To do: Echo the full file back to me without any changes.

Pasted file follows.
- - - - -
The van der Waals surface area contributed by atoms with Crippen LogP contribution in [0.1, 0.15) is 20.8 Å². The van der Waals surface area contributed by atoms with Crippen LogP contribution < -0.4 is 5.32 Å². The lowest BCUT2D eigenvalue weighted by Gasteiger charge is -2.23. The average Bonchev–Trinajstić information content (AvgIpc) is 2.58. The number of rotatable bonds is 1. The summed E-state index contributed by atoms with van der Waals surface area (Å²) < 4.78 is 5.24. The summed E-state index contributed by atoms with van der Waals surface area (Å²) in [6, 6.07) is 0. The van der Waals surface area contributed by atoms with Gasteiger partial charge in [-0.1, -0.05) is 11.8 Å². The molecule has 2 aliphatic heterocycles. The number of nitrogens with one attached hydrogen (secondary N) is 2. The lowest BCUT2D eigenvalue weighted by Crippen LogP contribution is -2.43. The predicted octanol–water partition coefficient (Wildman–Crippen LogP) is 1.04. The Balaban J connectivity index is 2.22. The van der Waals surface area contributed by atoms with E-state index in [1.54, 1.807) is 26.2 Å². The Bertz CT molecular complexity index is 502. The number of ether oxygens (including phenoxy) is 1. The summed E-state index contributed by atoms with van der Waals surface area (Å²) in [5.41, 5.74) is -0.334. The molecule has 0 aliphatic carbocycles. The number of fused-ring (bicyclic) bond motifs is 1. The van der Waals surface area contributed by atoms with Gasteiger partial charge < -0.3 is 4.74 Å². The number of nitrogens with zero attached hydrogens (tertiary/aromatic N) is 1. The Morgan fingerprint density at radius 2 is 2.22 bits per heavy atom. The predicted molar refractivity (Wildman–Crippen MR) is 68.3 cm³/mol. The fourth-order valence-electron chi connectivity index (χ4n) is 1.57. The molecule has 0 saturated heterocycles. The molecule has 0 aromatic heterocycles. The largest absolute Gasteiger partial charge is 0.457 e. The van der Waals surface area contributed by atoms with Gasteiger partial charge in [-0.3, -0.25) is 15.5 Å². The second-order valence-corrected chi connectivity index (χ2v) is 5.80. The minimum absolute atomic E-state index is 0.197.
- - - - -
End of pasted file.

The van der Waals surface area contributed by atoms with Crippen LogP contribution in [0.1, 0.15) is 20.8 Å². The van der Waals surface area contributed by atoms with Crippen LogP contribution < -0.4 is 5.32 Å². The lowest BCUT2D eigenvalue weighted by Gasteiger charge is -2.23. The average Bonchev–Trinajstić information content (AvgIpc) is 2.58. The number of rotatable bonds is 1. The summed E-state index contributed by atoms with van der Waals surface area (Å²) < 4.78 is 5.24. The summed E-state index contributed by atoms with van der Waals surface area (Å²) in [6, 6.07) is 0. The van der Waals surface area contributed by atoms with Gasteiger partial charge in [-0.1, -0.05) is 11.8 Å². The molecule has 2 aliphatic heterocycles. The number of nitrogens with one attached hydrogen (secondary N) is 2. The lowest BCUT2D eigenvalue weighted by Crippen LogP contribution is -2.43. The predicted octanol–water partition coefficient (Wildman–Crippen LogP) is 1.04. The Balaban J connectivity index is 2.22. The van der Waals surface area contributed by atoms with E-state index in [1.54, 1.807) is 26.2 Å². The Bertz CT molecular complexity index is 502. The number of ether oxygens (including phenoxy) is 1. The summed E-state index contributed by atoms with van der Waals surface area (Å²) in [5.41, 5.74) is -0.334. The molecule has 0 aliphatic carbocycles. The number of fused-ring (bicyclic) bond motifs is 1. The van der Waals surface area contributed by atoms with Gasteiger partial charge < -0.3 is 4.74 Å². The number of nitrogens with zero attached hydrogens (tertiary/aromatic N) is 1. The Morgan fingerprint density at radius 2 is 2.22 bits per heavy atom. The predicted molar refractivity (Wildman–Crippen MR) is 68.3 cm³/mol. The fourth-order valence-electron chi connectivity index (χ4n) is 1.57. The molecule has 0 saturated heterocycles. The molecule has 0 aromatic heterocycles. The largest absolute Gasteiger partial charge is 0.457 e. The van der Waals surface area contributed by atoms with Gasteiger partial charge in [-0.3, -0.25) is 15.5 Å². The second-order valence-corrected chi connectivity index (χ2v) is 5.80. The minimum absolute atomic E-state index is 0.197.